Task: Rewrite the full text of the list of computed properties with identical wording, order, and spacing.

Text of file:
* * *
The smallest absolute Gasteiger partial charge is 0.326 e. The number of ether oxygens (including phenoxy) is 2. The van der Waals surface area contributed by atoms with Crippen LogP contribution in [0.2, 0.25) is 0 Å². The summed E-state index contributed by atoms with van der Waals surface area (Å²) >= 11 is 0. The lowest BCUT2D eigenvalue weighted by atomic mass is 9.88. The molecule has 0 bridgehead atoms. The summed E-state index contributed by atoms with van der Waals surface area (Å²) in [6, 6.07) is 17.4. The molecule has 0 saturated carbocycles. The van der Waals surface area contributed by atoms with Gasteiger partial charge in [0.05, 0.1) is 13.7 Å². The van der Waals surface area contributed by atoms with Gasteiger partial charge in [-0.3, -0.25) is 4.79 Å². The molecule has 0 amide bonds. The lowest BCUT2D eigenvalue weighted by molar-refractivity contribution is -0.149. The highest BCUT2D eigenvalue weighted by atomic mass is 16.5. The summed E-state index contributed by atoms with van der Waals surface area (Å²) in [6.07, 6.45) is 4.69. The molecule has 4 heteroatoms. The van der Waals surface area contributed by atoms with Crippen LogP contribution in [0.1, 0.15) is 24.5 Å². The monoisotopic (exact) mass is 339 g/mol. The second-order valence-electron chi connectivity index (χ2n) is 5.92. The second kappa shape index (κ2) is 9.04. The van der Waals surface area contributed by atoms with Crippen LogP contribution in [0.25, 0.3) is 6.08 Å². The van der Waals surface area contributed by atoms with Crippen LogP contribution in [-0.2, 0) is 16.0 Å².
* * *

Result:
The smallest absolute Gasteiger partial charge is 0.326 e. The number of ether oxygens (including phenoxy) is 2. The van der Waals surface area contributed by atoms with Crippen LogP contribution in [0.2, 0.25) is 0 Å². The summed E-state index contributed by atoms with van der Waals surface area (Å²) >= 11 is 0. The lowest BCUT2D eigenvalue weighted by atomic mass is 9.88. The molecule has 0 bridgehead atoms. The summed E-state index contributed by atoms with van der Waals surface area (Å²) in [6, 6.07) is 17.4. The molecule has 0 saturated carbocycles. The van der Waals surface area contributed by atoms with Gasteiger partial charge in [0.05, 0.1) is 13.7 Å². The van der Waals surface area contributed by atoms with Gasteiger partial charge in [-0.3, -0.25) is 4.79 Å². The molecule has 0 amide bonds. The lowest BCUT2D eigenvalue weighted by molar-refractivity contribution is -0.149. The highest BCUT2D eigenvalue weighted by atomic mass is 16.5. The summed E-state index contributed by atoms with van der Waals surface area (Å²) in [6.07, 6.45) is 4.69. The molecule has 4 heteroatoms. The van der Waals surface area contributed by atoms with Crippen LogP contribution in [0.1, 0.15) is 24.5 Å². The monoisotopic (exact) mass is 339 g/mol. The second-order valence-electron chi connectivity index (χ2n) is 5.92. The second kappa shape index (κ2) is 9.04. The van der Waals surface area contributed by atoms with Crippen LogP contribution in [0.25, 0.3) is 6.08 Å². The van der Waals surface area contributed by atoms with Crippen LogP contribution in [-0.2, 0) is 16.0 Å².